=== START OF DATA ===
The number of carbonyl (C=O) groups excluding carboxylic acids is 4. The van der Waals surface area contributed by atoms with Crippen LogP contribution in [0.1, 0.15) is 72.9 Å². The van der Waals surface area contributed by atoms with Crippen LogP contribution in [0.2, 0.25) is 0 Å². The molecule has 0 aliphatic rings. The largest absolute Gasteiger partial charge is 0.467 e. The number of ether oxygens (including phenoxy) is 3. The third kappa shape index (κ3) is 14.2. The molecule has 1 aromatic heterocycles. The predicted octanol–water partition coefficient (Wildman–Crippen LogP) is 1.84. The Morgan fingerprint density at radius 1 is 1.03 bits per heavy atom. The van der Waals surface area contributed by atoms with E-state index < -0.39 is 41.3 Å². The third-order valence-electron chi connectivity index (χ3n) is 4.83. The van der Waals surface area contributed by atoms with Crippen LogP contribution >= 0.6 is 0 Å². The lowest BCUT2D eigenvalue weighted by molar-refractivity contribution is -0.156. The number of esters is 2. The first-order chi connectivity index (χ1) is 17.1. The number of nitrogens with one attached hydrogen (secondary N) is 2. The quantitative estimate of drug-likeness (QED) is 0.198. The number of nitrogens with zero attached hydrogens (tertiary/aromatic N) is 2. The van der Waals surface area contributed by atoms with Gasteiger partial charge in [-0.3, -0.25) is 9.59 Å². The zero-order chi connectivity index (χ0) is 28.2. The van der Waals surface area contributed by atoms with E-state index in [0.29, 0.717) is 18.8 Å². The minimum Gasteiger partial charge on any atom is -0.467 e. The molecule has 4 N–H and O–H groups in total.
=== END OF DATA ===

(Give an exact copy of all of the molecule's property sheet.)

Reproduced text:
The number of carbonyl (C=O) groups excluding carboxylic acids is 4. The van der Waals surface area contributed by atoms with Crippen LogP contribution in [0.1, 0.15) is 72.9 Å². The van der Waals surface area contributed by atoms with Crippen LogP contribution in [0.2, 0.25) is 0 Å². The molecule has 0 aliphatic rings. The largest absolute Gasteiger partial charge is 0.467 e. The number of ether oxygens (including phenoxy) is 3. The third kappa shape index (κ3) is 14.2. The molecule has 1 aromatic heterocycles. The predicted octanol–water partition coefficient (Wildman–Crippen LogP) is 1.84. The Morgan fingerprint density at radius 1 is 1.03 bits per heavy atom. The van der Waals surface area contributed by atoms with E-state index < -0.39 is 41.3 Å². The third-order valence-electron chi connectivity index (χ3n) is 4.83. The van der Waals surface area contributed by atoms with Crippen LogP contribution >= 0.6 is 0 Å². The lowest BCUT2D eigenvalue weighted by molar-refractivity contribution is -0.156. The number of esters is 2. The first-order chi connectivity index (χ1) is 17.1. The number of nitrogens with one attached hydrogen (secondary N) is 2. The quantitative estimate of drug-likeness (QED) is 0.198. The number of nitrogens with zero attached hydrogens (tertiary/aromatic N) is 2. The van der Waals surface area contributed by atoms with Gasteiger partial charge in [-0.3, -0.25) is 9.59 Å². The zero-order chi connectivity index (χ0) is 28.2. The van der Waals surface area contributed by atoms with E-state index in [0.29, 0.717) is 18.8 Å². The minimum Gasteiger partial charge on any atom is -0.467 e. The molecule has 4 N–H and O–H groups in total.